First six miles felt pretty good. I must say, and I'm going to hold to this, that I do pretty well on hills. That being said, I was debating two 6-mile loops, with the Rez loops in there, and ixnayed it after I hit Cat Hill the second time. Didn't feel like testing that theory with a second loop of the Great Hill.
Had the iPod (sorry, Ann!) but spent a lot of time really concentrating on my arms, and I figured out a couple of things. First off, I realized that when my arms were in what I believe to be correct form, I felt lighter, like weight had shifted off my hips. I also realized that having my arms in correct form pulled my back up into correct alignment (you can slouch when you run.)
So while it was not 100 percent there the whole run, I finally became aware of the difference between proper and improper form, and every time I felt myself falling out of form I would snap myself back in. And even though my time wasn't great -- averaged just over 10 minute miles for the 15 -- I physically felt better about the run. A couple of times I was tempted to short the course, just run down the west side instead of cutting over the transverse, but I thought about Liam, and as corny as it sounds, it gave me the strength to keep going.
Of course, spending the rest of the day in rehearsal, aching and desperate for a nap wasn't pretty. Oh, well. I'm in rehearsal right now for SMOKEY JOE'S CAFE, and we work on Saturday, so I'd be saying the same thing if I waited until Saturday.
Wednesday, July 15, 2009
Look at that smile!!
I haven't been receiving any donations lately, so the amount I've raised so far for the Aubrey Fund for Pediatric Cancer Research in honor of my little friend Liam Witt remains at
which is a great number, but I want to double it! Triple it! Nay, TENFOLD it!!
Can you help me reach that goal?
Remember, the ultimate goal is to eradicate cancer. But we can't do it just by wanting it. It takes money. And the way I raise money is by doing stuff like running marathons for Fred's Team and having amazing people like you donate money to the Aubrey Fund, either because they believe in the cause, or support me no matter what stunts I pull (thanks, Mom and Dad!) or just think it's funny that a former pack-a-day smoker who would drive a car from the bedroom to the bathroom if she could fit one through the front door is running marathons. (PS: I don't "buy" my marathon entry through Fred's Team, I run the races to earn it, so that someone else can use the guaranteed entry and raise additional $$ for Memorial Sloan-Kettering Cancer Center. )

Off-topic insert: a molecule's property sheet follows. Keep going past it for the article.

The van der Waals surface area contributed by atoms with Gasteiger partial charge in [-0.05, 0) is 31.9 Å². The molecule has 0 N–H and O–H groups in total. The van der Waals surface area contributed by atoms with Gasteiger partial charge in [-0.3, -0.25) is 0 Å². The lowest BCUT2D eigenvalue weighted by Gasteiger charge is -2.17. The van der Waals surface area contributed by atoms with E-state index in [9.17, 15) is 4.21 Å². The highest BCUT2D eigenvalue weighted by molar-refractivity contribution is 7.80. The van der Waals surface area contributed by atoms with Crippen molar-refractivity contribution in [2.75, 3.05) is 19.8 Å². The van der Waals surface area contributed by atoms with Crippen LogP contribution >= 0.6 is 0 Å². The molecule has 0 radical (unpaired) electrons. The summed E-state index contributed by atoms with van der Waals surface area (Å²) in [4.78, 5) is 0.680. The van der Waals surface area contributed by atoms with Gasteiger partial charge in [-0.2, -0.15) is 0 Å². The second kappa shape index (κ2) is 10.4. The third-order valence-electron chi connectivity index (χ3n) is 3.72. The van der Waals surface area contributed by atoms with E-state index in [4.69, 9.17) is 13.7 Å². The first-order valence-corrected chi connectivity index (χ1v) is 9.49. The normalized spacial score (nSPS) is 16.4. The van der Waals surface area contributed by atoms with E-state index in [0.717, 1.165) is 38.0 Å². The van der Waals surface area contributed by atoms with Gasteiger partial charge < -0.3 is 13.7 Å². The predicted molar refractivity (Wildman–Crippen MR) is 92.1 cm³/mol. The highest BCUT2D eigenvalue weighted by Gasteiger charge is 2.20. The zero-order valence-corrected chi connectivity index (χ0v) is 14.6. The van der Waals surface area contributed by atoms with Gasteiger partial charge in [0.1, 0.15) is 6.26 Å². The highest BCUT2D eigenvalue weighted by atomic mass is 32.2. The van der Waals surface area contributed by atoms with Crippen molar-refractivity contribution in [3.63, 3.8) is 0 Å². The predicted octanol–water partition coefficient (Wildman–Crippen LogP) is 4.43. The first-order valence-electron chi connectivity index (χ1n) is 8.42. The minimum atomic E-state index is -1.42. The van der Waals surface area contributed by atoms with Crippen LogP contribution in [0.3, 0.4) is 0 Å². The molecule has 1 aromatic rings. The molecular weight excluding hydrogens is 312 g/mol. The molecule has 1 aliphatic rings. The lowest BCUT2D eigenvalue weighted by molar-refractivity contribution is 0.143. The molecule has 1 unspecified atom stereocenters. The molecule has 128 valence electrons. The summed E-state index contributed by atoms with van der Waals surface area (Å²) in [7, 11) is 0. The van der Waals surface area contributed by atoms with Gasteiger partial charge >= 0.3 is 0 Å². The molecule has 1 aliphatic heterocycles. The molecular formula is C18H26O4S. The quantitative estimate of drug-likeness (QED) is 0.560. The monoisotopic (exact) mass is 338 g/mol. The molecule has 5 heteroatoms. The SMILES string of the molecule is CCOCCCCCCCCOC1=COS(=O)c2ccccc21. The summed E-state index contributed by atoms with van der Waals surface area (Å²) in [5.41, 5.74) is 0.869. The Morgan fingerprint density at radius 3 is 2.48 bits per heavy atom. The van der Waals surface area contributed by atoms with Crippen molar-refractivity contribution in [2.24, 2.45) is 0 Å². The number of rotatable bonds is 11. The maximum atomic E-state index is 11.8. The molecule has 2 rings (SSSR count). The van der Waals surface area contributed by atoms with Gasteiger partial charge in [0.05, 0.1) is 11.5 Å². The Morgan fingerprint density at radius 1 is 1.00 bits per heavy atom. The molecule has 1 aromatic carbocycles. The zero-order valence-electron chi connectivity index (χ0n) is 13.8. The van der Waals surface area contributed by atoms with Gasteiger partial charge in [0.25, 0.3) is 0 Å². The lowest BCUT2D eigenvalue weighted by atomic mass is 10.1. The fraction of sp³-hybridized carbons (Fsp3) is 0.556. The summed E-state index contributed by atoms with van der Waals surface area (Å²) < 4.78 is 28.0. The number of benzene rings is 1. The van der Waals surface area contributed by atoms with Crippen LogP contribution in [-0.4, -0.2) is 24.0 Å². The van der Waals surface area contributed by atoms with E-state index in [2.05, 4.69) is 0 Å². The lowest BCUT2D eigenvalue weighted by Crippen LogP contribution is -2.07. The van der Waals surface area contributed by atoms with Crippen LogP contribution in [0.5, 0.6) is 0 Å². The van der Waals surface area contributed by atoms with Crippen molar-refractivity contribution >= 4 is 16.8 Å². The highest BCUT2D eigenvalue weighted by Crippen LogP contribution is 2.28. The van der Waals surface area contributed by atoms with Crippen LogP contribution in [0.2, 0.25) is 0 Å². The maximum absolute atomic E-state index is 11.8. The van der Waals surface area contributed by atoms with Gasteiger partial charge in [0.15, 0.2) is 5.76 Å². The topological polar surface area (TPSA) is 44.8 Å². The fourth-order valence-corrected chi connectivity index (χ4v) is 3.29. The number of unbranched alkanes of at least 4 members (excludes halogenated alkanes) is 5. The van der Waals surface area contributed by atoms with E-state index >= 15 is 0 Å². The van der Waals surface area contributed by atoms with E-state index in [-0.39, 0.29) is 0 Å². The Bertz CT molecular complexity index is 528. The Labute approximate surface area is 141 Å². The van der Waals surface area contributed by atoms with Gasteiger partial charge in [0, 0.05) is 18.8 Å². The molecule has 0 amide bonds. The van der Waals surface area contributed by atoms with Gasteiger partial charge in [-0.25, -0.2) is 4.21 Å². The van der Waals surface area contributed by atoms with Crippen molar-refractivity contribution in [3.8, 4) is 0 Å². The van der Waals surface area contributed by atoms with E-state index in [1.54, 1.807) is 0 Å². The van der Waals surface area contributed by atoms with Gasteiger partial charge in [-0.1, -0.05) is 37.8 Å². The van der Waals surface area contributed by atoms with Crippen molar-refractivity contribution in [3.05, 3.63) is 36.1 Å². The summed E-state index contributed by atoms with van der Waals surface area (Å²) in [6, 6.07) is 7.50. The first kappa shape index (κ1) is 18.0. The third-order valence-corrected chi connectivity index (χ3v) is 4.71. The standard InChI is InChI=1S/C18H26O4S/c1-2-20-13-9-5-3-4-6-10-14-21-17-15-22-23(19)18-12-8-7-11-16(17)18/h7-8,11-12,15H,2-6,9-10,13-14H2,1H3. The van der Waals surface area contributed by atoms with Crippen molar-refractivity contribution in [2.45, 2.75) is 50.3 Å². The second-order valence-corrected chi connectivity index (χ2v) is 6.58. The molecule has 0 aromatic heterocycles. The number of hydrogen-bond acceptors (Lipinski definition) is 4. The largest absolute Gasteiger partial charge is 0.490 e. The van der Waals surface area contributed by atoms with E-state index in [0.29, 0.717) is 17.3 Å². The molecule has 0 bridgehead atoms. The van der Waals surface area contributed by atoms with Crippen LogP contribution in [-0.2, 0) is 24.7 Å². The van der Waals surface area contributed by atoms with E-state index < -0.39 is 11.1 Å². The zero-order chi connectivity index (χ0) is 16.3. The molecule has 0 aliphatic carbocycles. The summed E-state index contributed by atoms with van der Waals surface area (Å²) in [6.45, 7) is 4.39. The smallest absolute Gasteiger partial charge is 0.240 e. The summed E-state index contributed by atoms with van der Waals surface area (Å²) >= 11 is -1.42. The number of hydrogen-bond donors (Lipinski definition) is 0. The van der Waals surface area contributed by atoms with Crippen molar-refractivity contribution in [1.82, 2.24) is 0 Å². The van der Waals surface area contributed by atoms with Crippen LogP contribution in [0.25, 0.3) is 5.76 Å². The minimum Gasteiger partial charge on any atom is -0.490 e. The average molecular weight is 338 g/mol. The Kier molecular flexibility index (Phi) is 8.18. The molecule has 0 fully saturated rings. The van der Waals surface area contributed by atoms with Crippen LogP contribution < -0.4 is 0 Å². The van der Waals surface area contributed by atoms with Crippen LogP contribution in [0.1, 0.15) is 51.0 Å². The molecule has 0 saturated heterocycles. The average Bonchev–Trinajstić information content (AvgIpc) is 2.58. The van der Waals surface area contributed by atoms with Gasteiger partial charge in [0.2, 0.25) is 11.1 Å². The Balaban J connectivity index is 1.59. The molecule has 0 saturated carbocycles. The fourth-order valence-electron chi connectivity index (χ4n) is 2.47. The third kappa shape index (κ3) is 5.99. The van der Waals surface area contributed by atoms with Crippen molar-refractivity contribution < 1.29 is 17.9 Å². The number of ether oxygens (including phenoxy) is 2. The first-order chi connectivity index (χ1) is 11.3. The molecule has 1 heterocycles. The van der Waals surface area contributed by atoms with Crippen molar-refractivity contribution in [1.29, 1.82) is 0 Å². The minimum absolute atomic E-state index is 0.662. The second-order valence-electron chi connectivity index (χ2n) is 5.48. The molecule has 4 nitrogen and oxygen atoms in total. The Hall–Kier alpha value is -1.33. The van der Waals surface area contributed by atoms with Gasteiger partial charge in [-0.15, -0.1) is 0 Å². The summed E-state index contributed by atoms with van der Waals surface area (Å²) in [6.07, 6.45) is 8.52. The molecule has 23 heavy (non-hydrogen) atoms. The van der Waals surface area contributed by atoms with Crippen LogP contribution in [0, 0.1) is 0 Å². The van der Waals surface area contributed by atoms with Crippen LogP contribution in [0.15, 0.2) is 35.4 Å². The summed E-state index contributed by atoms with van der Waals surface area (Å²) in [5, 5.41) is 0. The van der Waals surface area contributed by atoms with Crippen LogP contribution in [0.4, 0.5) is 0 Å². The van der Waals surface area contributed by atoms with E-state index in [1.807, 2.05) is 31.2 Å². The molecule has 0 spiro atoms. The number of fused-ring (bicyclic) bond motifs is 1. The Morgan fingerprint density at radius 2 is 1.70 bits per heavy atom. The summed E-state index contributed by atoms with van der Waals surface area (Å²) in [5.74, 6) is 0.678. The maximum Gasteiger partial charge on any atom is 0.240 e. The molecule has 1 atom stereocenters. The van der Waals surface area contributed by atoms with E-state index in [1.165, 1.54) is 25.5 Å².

Almost off the soapbox. Here's how you can help:
-you can click here and make your secure donation via credit card.
-if you'd rather send a check, just leave me a comment and I'll be happy to email you my address and the check info.
Regardless of whether or not you can donate, please please please pass my blogsite (or merely my donation page if you find my blitherings dull) around to all your friends and family -- make me a viral sensation!! The more people get involved, the closer we get to a cure.
Onto the running portion of the show!!
Being the good little runner that I am (not,) I realized that I do need to get my arse back into the gym and start weight training again. Two years ago, the combination of weight training and biking on some of my days off from running led me to my PR marathon, and since my mom says I have to run 3:53, I thought it prudent to train like I did two years ago.
The day to pick weight training back up is not, however, the day before a 14-mile run.
Why must I learn every lesson the hard way?!?!?!
Saturday was the Long Training Run #1, an untimed run (not a race) in Central Park, where you can run between 6-20 miles, depending on where you are in your training. All loops start and end at the 102 Street transverse. You start with a six-mile loop (the full Park,) two five-mile loops (cutting off the Great Hill) and one four-mile loop (cutting off at the 72nd Street transverse.) It's broken down into pace groups, each group led by a member of the NY Flyers running club, and they do an excellent job of carving order out of the running chaos.